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Clinical Kit 103 - 'High' Ankle Injuries

This edition of Clinical Kit focuses on the less common but generally more troublesome 'high' ankle sprain - that involving the syndesmosis. New research looks at the correlation between MRI and palpation and finds that with a good knowledge of anatomy, your palpation skills are extremely diagnostic. Something that I am always banging the drum about. Oh - if you were wondering, you are welcome to attend one of our Living Anatomy Wet Labs to assist you in upskilling :)

To start with some background information on how to conduct a comprehensive assessment. Good review article on ankle on assessment techniques and their relevance can be found here;

Assessment of the Injured Ankle in the Athlete

Then by way of an introduction into the specifics of why high ankle sprains require a high index of suspicion during clinical assessment see

Specific article examining the ins and outs of a 'high' ankle assessment

Now for the main feature article.

Stable Versus Unstable Grade II High Ankle Sprains: A Prospective Study Predicting the Need for Surgical Stabilization and Time to Return to Sports.

Calder JD, Bamford R, Petrie A, McCollum GA

Abstract available here: http://www.ncbi.nlm.nih.gov/pubmed/26725452

Using the West Point Classification system of ankle injuries, the authors explain how they are interested in developing the grade 2 classification. Grade 1 is minor and conservative treatment is successful, grade 3 is a complete dislocation and requires surgical intervention. Their interest is in deciding what indicators could determine if a grade 2 should be managed conservatively (like a grade 1) and which ones operatively (ala grade 3).

West Point Classification System

West Point Classi

So they looked at criteria that could implicate the placement of grade 2 injuries into one of two classifications with a focus on intervention - conservative or surgery.

Ankle flow

My Clarification

In this paper there is one confusing aspect that relates to the usage of the acronym ATFL. Usually the ATFL relates to the most commonly injured ligament in the lateral complex, the anterior talofibular ligament. In searching anatomical texts and sports medicine books, the ligament commonly relating to a syndesmosis injury, is the anterior inferior tibiofibular ligament (AiTFL), not the more general term anterior tibofibular ligament.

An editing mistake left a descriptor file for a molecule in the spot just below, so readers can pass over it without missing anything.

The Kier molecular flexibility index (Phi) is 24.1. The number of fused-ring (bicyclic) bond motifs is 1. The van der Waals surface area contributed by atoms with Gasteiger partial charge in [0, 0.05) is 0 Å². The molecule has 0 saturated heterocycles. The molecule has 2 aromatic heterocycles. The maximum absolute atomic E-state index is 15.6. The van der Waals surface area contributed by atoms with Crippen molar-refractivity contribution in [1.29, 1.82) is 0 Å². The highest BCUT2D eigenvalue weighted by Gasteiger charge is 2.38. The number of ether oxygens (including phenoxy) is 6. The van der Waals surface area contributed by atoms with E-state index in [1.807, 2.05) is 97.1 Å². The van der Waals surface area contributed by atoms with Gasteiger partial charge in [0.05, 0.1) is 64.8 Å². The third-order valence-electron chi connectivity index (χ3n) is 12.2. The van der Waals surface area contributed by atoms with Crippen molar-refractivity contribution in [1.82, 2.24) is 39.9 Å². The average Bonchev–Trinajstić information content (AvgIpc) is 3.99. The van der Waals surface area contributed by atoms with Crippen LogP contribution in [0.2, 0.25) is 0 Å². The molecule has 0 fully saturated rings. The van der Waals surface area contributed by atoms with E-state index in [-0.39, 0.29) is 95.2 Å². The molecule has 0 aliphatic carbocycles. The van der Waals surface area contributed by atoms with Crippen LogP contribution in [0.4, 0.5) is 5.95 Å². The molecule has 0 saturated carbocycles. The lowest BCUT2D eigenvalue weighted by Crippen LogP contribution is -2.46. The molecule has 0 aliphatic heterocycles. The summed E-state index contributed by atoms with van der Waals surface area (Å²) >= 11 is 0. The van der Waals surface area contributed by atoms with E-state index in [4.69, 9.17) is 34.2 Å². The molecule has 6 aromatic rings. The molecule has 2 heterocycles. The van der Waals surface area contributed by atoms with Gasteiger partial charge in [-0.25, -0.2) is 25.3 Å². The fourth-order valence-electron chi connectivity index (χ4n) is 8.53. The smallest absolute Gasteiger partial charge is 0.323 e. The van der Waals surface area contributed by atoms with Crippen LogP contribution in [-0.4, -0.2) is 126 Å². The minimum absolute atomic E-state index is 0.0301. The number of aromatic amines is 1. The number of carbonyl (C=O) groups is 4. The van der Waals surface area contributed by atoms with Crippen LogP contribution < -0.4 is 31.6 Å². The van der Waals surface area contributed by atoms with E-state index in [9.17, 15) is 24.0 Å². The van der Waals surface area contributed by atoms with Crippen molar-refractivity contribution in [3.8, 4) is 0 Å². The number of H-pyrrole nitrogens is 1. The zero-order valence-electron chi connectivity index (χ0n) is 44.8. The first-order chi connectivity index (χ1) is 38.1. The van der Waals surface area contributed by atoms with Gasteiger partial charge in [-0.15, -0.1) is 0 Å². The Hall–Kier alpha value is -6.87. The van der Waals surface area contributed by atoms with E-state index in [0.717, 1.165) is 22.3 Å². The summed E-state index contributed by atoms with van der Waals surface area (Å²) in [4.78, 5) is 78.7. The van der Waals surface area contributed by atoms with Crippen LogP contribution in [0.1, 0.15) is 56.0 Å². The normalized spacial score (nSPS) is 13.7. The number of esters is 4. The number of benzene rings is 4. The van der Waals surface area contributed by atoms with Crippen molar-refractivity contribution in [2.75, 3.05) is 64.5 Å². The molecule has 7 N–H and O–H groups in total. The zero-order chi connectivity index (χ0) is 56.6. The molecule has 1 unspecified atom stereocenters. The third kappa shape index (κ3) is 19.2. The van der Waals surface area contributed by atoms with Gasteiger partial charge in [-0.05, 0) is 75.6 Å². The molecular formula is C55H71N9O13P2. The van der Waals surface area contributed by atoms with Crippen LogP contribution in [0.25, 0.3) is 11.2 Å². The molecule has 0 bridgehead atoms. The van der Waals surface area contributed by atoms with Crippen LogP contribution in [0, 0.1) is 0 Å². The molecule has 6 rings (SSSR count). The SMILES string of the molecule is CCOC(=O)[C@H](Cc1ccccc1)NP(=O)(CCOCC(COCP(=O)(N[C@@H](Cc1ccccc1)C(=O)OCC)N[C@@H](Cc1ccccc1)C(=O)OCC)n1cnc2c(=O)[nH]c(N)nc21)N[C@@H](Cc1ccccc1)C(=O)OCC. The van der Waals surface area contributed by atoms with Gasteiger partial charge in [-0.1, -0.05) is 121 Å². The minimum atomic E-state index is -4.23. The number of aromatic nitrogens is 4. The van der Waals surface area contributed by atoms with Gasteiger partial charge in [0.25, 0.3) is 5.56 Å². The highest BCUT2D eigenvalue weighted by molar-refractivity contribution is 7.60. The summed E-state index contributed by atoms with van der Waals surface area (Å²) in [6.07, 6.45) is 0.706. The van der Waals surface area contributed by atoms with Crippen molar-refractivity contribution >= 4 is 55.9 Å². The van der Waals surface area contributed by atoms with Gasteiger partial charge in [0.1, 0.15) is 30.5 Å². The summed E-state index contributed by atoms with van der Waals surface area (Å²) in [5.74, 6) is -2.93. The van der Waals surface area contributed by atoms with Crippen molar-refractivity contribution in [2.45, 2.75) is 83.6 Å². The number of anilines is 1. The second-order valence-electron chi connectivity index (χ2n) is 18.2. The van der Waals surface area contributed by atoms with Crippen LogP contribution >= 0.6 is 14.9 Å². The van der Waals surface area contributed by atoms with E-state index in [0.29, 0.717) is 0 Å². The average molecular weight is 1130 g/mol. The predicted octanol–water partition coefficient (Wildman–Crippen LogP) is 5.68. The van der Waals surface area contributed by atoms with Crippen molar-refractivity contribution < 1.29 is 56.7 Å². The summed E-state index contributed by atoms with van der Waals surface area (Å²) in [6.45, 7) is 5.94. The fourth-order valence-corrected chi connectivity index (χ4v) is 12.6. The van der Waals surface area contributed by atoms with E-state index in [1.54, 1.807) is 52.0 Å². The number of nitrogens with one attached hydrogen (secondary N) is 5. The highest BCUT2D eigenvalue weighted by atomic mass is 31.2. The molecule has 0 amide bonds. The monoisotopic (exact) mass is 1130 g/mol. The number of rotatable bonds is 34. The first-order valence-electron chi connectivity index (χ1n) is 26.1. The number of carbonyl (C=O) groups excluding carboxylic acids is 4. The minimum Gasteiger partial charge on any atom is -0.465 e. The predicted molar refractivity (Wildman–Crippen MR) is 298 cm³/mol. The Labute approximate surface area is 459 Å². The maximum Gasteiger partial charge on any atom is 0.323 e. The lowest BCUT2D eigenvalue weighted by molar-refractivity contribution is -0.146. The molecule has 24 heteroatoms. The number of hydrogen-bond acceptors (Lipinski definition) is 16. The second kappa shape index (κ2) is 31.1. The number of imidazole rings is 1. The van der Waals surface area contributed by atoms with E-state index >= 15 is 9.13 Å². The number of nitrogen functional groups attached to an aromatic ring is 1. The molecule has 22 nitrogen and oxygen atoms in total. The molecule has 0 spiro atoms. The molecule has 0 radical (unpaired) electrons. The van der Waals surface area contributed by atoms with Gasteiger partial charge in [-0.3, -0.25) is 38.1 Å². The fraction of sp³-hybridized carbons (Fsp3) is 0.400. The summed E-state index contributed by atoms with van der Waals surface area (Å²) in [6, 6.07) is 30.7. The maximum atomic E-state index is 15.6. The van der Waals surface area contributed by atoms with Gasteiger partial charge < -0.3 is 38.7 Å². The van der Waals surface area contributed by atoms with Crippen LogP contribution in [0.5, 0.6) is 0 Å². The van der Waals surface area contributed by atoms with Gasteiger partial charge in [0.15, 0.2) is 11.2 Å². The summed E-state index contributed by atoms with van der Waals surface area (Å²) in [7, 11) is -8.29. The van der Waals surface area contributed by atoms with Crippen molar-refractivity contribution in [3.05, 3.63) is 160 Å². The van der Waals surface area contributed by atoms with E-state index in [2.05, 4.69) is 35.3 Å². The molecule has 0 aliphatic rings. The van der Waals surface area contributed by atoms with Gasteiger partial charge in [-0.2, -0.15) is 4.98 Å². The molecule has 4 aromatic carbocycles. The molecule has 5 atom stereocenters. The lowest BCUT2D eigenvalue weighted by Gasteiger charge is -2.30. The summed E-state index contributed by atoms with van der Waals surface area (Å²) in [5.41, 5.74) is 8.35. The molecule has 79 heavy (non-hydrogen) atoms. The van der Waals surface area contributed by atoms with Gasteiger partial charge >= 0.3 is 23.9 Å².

Furthermore in the Discussion section of this paper, the authors talk about the significance of the ATFL as a clinical predictor of recovery. When there is pain on palpation of the ATFL, this correlates to a lesser syndesmosis injury and quicker return to play (so clinically it is important). Their explanation being, "We presume that the mechanism of injury is different for these patients. When there is injury to the ATFL, it is primarily supination-inversion (the classical lateral ligament sprain)... Conversely, patients without an ATFL injury probably have a true syndesmotic disruption from the dorsiflexion external rotation mechanism". Remember supination is a triplaner term referring to plantarflexion, inversion and adduction). So when reading the following results you will need to consider what ATFL is referring to. I can't believe this anatomical error has been missed, so much so that I think I am wrong, yet at the same time it does seem wrong. If someone can enlighten me I would be very appreciative.

Grade IIa Management